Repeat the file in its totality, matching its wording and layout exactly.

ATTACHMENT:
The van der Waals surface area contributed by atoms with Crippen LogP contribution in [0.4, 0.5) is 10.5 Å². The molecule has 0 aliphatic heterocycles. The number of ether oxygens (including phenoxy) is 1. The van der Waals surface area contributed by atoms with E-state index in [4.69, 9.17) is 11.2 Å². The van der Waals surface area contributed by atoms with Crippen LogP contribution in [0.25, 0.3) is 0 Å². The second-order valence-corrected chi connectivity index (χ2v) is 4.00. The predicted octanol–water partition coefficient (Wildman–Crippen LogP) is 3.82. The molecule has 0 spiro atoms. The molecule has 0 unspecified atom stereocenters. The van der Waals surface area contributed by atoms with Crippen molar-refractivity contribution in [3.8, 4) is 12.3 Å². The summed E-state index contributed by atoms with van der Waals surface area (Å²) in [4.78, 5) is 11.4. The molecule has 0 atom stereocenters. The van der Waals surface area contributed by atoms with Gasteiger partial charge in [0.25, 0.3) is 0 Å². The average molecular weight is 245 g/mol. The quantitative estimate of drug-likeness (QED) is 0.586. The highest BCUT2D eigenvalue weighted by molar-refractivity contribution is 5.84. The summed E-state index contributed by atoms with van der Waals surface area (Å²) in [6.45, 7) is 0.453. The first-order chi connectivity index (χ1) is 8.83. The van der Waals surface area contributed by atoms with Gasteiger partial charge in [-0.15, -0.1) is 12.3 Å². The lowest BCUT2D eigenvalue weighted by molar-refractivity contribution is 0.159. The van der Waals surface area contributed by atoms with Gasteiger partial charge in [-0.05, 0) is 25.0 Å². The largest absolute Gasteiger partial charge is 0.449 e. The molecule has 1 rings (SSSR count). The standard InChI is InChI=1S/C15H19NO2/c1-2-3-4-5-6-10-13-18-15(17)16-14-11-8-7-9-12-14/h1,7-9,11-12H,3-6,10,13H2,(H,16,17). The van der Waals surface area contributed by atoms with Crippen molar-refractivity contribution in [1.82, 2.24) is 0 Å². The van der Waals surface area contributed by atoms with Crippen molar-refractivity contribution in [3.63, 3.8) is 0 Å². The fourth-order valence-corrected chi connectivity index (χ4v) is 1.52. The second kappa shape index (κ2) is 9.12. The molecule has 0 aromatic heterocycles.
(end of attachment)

The van der Waals surface area contributed by atoms with Crippen LogP contribution in [0.4, 0.5) is 10.5 Å². The molecule has 0 aliphatic heterocycles. The number of ether oxygens (including phenoxy) is 1. The van der Waals surface area contributed by atoms with E-state index in [4.69, 9.17) is 11.2 Å². The van der Waals surface area contributed by atoms with Crippen LogP contribution in [0.25, 0.3) is 0 Å². The second-order valence-corrected chi connectivity index (χ2v) is 4.00. The predicted octanol–water partition coefficient (Wildman–Crippen LogP) is 3.82. The molecule has 0 spiro atoms. The molecule has 0 unspecified atom stereocenters. The van der Waals surface area contributed by atoms with Crippen molar-refractivity contribution in [3.8, 4) is 12.3 Å². The summed E-state index contributed by atoms with van der Waals surface area (Å²) in [4.78, 5) is 11.4. The molecule has 0 atom stereocenters. The van der Waals surface area contributed by atoms with Gasteiger partial charge in [0.25, 0.3) is 0 Å². The average molecular weight is 245 g/mol. The quantitative estimate of drug-likeness (QED) is 0.586. The highest BCUT2D eigenvalue weighted by molar-refractivity contribution is 5.84. The summed E-state index contributed by atoms with van der Waals surface area (Å²) in [6.45, 7) is 0.453. The first-order chi connectivity index (χ1) is 8.83. The van der Waals surface area contributed by atoms with Gasteiger partial charge in [-0.15, -0.1) is 12.3 Å². The lowest BCUT2D eigenvalue weighted by molar-refractivity contribution is 0.159. The van der Waals surface area contributed by atoms with Gasteiger partial charge in [-0.05, 0) is 25.0 Å². The largest absolute Gasteiger partial charge is 0.449 e. The molecule has 1 rings (SSSR count). The standard InChI is InChI=1S/C15H19NO2/c1-2-3-4-5-6-10-13-18-15(17)16-14-11-8-7-9-12-14/h1,7-9,11-12H,3-6,10,13H2,(H,16,17). The van der Waals surface area contributed by atoms with Crippen molar-refractivity contribution in [1.82, 2.24) is 0 Å². The van der Waals surface area contributed by atoms with Crippen molar-refractivity contribution in [3.63, 3.8) is 0 Å². The fourth-order valence-corrected chi connectivity index (χ4v) is 1.52. The second kappa shape index (κ2) is 9.12. The molecule has 0 aromatic heterocycles.